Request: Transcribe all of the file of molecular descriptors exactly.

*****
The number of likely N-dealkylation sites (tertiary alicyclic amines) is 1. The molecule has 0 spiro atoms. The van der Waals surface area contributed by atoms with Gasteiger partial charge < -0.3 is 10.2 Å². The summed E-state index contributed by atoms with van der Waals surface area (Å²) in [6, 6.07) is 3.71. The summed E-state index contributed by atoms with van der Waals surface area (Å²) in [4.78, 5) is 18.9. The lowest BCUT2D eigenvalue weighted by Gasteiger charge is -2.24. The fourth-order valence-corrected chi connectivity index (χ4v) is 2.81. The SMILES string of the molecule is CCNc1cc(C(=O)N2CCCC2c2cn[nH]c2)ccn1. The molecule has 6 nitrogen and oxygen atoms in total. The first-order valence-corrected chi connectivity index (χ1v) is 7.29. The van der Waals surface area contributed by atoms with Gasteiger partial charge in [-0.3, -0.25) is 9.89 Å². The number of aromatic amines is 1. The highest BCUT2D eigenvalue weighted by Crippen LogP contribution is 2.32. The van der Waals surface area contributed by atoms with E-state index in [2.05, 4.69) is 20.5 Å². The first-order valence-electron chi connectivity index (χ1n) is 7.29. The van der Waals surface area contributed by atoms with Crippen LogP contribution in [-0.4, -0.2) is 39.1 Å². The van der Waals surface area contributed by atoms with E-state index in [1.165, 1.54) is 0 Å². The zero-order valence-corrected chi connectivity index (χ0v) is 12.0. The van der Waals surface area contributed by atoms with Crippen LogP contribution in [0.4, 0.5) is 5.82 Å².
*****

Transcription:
The number of likely N-dealkylation sites (tertiary alicyclic amines) is 1. The molecule has 0 spiro atoms. The van der Waals surface area contributed by atoms with Gasteiger partial charge < -0.3 is 10.2 Å². The summed E-state index contributed by atoms with van der Waals surface area (Å²) in [6, 6.07) is 3.71. The summed E-state index contributed by atoms with van der Waals surface area (Å²) in [4.78, 5) is 18.9. The lowest BCUT2D eigenvalue weighted by Gasteiger charge is -2.24. The fourth-order valence-corrected chi connectivity index (χ4v) is 2.81. The SMILES string of the molecule is CCNc1cc(C(=O)N2CCCC2c2cn[nH]c2)ccn1. The molecule has 6 nitrogen and oxygen atoms in total. The first-order valence-corrected chi connectivity index (χ1v) is 7.29. The van der Waals surface area contributed by atoms with Gasteiger partial charge in [-0.3, -0.25) is 9.89 Å². The number of aromatic amines is 1. The highest BCUT2D eigenvalue weighted by Crippen LogP contribution is 2.32. The van der Waals surface area contributed by atoms with E-state index in [2.05, 4.69) is 20.5 Å². The first-order valence-electron chi connectivity index (χ1n) is 7.29. The van der Waals surface area contributed by atoms with Crippen LogP contribution in [-0.4, -0.2) is 39.1 Å². The van der Waals surface area contributed by atoms with E-state index in [1.165, 1.54) is 0 Å². The zero-order valence-corrected chi connectivity index (χ0v) is 12.0. The van der Waals surface area contributed by atoms with Crippen LogP contribution in [0.4, 0.5) is 5.82 Å².